Women's Suffrage in Vermont Collection
The Women’s Suffrage in Vermont Collection documents Vermonters’ efforts to obtain voting rights for women. With contributions from the Vermont State Archives and Records Administration, the Leahy Library at the Vermont Historical Society, and...
Show moreThe Women’s Suffrage in Vermont Collection documents Vermonters’ efforts to obtain voting rights for women. With contributions from the Vermont State Archives and Records Administration, the Leahy Library at the Vermont Historical Society, and Silver Special Collections at the University of Vermont, the collection focuses on the period from 1870 to 1920.
The Women’s Suffrage in Vermont Collection include VESA annual meeting reports and correspondence, legislation, promotional materials such as broadsides and leaflets, and photographs.
In 1870, the Vermont Council of Censors proposed an amendment to the state constitution calling for full suffrage for women. A group of men formed the Vermont Woman Suffrage Association to support the amendment, which failed by a vote of 231 to 1 at the constitutional convention. Ten years later, taxpaying women did obtain the right to vote and hold office in school districts. The Vermont Woman Suffrage Association (VWSA) reorganized in 1884 and focused on achieving woman suffrage in municipal elections by introducing voting rights legislation, advocating in newspapers, and holding meetings and rallies with local and national speakers. The VWSA, which became the Vermont Equal Suffrage Association (VESA) in 1907, worked closely with the American Woman Suffrage Association, later the National American Woman Suffrage Association. Anti-suffragists formed the Vermont Association Opposed to Woman Suffrage in 1912, and by 1917, when the Vermont legislature passed a law that allowed taxpaying women to vote in local elections, the organization claimed over 5,000 members.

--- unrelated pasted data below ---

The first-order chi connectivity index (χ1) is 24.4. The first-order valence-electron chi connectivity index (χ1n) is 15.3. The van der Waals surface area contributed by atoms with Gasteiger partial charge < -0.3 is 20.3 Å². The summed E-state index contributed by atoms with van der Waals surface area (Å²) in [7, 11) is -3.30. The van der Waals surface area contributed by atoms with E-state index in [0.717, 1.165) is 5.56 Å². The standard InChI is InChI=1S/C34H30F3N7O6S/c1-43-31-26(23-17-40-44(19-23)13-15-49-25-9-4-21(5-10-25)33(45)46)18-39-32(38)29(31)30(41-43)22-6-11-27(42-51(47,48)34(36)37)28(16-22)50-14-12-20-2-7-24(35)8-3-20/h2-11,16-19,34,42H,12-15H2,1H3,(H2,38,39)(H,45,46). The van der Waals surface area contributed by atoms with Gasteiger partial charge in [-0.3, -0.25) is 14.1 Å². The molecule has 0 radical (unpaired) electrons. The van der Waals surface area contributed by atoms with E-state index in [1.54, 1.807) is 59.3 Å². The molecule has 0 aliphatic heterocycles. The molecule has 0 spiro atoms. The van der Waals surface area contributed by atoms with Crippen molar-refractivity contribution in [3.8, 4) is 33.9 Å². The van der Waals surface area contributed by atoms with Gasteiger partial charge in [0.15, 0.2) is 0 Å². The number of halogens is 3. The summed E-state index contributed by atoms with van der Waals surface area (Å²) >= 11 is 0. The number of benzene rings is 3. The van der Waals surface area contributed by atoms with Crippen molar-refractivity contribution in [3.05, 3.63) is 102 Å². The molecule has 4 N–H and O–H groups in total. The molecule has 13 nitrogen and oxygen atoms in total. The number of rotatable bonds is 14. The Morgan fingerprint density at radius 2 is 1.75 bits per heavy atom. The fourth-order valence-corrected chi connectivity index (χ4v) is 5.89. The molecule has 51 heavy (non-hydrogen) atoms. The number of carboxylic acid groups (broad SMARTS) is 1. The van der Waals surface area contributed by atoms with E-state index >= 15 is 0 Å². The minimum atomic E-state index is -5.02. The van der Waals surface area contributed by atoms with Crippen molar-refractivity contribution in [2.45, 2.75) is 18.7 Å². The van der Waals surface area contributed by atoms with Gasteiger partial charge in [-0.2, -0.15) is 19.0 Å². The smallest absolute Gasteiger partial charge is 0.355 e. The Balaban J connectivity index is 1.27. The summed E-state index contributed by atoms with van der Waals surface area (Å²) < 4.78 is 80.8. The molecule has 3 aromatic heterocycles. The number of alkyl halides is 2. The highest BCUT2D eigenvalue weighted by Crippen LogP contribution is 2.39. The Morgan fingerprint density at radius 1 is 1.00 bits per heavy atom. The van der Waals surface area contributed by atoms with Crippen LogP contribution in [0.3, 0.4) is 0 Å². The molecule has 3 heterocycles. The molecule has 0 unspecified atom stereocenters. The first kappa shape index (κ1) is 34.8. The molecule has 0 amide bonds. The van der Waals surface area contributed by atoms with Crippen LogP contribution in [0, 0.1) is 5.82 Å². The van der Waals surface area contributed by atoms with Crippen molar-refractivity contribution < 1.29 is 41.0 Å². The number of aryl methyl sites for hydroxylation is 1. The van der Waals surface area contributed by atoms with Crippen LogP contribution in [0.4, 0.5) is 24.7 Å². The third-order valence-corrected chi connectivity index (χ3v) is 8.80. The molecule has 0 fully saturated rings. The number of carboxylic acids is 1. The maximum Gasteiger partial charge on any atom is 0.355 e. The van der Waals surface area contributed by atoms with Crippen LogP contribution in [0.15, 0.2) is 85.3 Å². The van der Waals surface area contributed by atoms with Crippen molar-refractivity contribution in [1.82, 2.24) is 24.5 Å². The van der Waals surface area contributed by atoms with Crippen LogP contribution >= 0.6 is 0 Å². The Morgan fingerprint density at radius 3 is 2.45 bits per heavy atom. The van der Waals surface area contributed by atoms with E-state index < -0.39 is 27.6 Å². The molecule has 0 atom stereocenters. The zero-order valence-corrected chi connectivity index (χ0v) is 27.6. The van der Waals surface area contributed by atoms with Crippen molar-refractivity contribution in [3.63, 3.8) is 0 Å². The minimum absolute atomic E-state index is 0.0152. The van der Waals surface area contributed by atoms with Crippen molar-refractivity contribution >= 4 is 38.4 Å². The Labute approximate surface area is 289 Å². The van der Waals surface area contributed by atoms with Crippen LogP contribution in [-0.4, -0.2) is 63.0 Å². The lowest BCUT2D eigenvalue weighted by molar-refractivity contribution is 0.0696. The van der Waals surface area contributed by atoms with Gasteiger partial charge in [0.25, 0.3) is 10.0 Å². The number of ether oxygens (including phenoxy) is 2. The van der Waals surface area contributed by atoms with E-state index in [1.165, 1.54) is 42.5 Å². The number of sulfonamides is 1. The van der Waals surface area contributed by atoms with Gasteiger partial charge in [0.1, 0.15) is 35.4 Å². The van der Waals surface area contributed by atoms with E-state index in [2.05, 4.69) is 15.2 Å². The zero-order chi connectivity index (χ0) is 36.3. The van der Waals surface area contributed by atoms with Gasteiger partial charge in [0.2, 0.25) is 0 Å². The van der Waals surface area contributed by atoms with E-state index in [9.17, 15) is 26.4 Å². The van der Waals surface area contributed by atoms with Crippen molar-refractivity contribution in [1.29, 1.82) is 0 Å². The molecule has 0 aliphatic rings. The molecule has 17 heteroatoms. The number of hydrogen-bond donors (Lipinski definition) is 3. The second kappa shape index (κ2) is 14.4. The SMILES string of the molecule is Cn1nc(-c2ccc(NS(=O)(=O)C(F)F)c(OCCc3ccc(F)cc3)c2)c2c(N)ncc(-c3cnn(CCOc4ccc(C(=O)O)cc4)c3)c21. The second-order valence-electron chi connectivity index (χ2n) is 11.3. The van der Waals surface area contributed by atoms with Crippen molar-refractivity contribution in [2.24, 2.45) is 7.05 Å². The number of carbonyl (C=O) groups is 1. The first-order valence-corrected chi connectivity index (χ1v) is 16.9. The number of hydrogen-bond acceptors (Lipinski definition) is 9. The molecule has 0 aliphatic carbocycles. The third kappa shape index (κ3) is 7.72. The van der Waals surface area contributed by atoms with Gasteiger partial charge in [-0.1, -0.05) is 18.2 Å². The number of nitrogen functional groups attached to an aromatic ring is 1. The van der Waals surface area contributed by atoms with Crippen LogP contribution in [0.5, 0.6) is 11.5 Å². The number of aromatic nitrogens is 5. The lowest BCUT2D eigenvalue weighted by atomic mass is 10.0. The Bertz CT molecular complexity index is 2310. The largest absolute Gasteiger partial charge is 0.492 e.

VESA continued to push for full suffrage, and came close in 1919 when the legislature passed a bill allowing women to vote in presidential elections. Governor Clement refused to sign the bill, and the House of Representatives upheld his veto. After Congress passed the Nineteenth Amendment in 1919, VESA members campaigned vigorously to have the legislature consider state ratification, but Governor Clement refused to call a special session and the amendment was ratified in 1920 without Vermont’s support. With the right to vote obtained, VESA dissolved and the new Vermont League of Women Voters took on the task of educating Vermont women about civic responsibilities.
Clifford, Deborah P. The Drive for Women's Municipal Suffrage in Vermont 1883-1917. Vermont History 47, no. 3 (1979): 173-190.
Clifford, Deborah P. An Invastion of Strong-Minded Women: The Newspapers and the Woman Suffrage Campaign in Vermont in 1870. Vermont History 43, no. 1 (1975): 1-19.
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